The annual Munich conference held last week was notable for the range of issues discussed, although actual progress on bridging gaps in understanding over contentious disputes was less than overwhelming. In one example, discussion of Iran's nuclear program spilled over to an impromptu "night owl" session that lasted past midnight and included some telling exchanges.
According to one attendee, Iranian Foreign Minister Manouchehr Mottaki got into it with Swedish Foreign Minister Carl Bildt. "[Mottaki] filibustered Carl Bildt's attempts to prod him on the nuclear issue and in response to questions, he called protestors ‘criminals' that deserved their fate," the attendee reported.
It was hard to identify anyone defending Mottaki's position, unlike in previous years' conferences, the attendee said, adding that Council on Foreign Relations president Richard Haass received praise for his recent article arguing for regime change in Iran.
During the daytime session earlier on Iran, German Foreign Minister Guido Westerwelle spoke out strongly against the mass arrests and death sentences handed down on Iranian protesters, the attendee said. National Security Advisor Jim Jones, the leader of the U.S. delegation, voiced one sentence of support for human rights after Westerwelle spoke.
Russian Foreign Minister Sergey Lavrov spoke about Iran during the daytime sessions, but didn't reveal anything new about Russian thinking on the subject. Chinese Foreign Minister Yang Jiechi called for other parties to be more flexible when dealing with Iran's nuclear program, the attendee said.
During the daytime sessions, Mottaki was positive about the potential for a deal with the P5+1 countries over transferring Iranian low-enriched uranium to a third country in exchange for nuclear fuel, as proposed by the IAEA.
"I personally believe we have created conducive ground for such an exchange in the not very distant future," Mottaki reportedly said, adding that it should be up to Tehran to set the amounts to be exchanged.
In another panel the next day, Lavrov sat with Jones, Westerwelle and the EU's new high representative for foreign affairs, Baroness Catherine Ashton. Lavrov's presentation was filled with controversial Russian stances on issues, such as the claim that Georgia attacked Russian peacekeepers in South Ossetia in August 2008.When Georgian Foreign Minister Grigol Vashadze tried to challenge Lavrov, the Russian diplomat simply waved his hand dismissively when asked if he wanted to respond. Jones said nothing.
Also, "Baroness Ashton did little to dispel the controversy over her selection," our attendee said. "Looking like a frumpy librarian ... leaving as soon as her speech was done, and taking no questions did little to demonstrate she has the substance or the stature to succeed."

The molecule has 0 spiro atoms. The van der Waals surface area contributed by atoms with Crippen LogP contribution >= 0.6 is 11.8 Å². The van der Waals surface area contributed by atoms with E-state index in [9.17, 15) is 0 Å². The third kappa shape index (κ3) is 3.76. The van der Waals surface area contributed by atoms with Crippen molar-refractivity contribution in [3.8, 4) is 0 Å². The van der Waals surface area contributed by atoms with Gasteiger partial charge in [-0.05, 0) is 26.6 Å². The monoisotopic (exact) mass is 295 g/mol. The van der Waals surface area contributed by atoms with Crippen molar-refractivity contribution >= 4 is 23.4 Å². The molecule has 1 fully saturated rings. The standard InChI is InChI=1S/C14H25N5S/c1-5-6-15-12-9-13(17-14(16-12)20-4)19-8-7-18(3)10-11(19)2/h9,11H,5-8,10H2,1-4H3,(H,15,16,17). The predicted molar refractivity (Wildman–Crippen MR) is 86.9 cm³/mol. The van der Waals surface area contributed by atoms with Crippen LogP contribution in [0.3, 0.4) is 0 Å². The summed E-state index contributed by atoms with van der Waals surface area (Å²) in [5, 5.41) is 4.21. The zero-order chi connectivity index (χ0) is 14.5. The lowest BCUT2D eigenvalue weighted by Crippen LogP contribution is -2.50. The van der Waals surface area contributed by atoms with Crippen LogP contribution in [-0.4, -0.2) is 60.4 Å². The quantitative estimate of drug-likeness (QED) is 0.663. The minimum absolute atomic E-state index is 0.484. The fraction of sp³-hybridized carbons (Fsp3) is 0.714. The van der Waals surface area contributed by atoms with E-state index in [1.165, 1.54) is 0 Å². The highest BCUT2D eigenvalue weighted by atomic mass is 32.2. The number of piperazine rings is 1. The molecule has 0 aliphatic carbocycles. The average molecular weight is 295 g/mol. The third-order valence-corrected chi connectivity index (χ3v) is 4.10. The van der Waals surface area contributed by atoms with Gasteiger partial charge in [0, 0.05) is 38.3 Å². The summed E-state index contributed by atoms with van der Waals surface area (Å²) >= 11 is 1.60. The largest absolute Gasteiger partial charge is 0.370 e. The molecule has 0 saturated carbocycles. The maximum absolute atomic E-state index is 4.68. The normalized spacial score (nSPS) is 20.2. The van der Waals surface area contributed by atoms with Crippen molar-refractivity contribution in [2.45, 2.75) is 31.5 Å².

As Susan Rice's shop in New York pursues multilateral sanctions against Iran at the U.N. and Congress moves its own sanctions regime on Capitol Hill, the Treasury Department is moving forward with targeted actions against a new set of Iranian companies.
Treasury announced Wednesday it is officially affiliating four more companies with the Islamic Revolutionary Guard Corps (IRGC), bringing those companies under the umbrella of Iran sanctions already in place in existing law. The main target is IRGC General Rostam Qasemi, who is also the commander of Khatam al-Anbiya Construction Headquarters, the engineering arm of the IRGC that Treasury says helps the Guards generate income and fund their operations.
"Khatam al-Anbiya is owned or controlled by the IRGC and is involved in the construction of streets, highways, tunnels, water conveyance projects, agricultural restoration projects, and pipelines," the Treasury Department press release states.
Administration officials are pointing to the move as a sign they are zeroing in on the IRGC specifically.
"As the IRGC consolidates control over broad swaths of the Iranian economy, displacing ordinary Iranian businessmen in favor of a select group of insiders, it is hiding behind companies like Khatam al-Anbiya and its affiliates to maintain vital ties to the outside world," the release quoted the under secretary for terrorism and financial intelligence, Stuart Levey, as saying. "Today's action exposing Khatam al-Anbiya subsidiaries will help firms worldwide avoid business that ultimately benefits the IRGC and its dangerous activities."
Treasury also designated four organizations as being controlled by or connected to Khatam al-Anbiya: the Fater Engineering Institute, the Imensazen Consultant Engineers Institute, the Makin Institute, and the Rahab Institute.
Mohsen Sazegara knows a lot about Iran's Islamic Revolution. As a founder of the Revolutionary Guard in 1979 who later became disillusioned with the direction of Iran's politics, he is in a unique position to talk both about the current Iranian regime and the nation that is increasingly rising up to resist it. His personal website has become a core destination for the protest movement and he contributes to that movement from his suburban Washington home.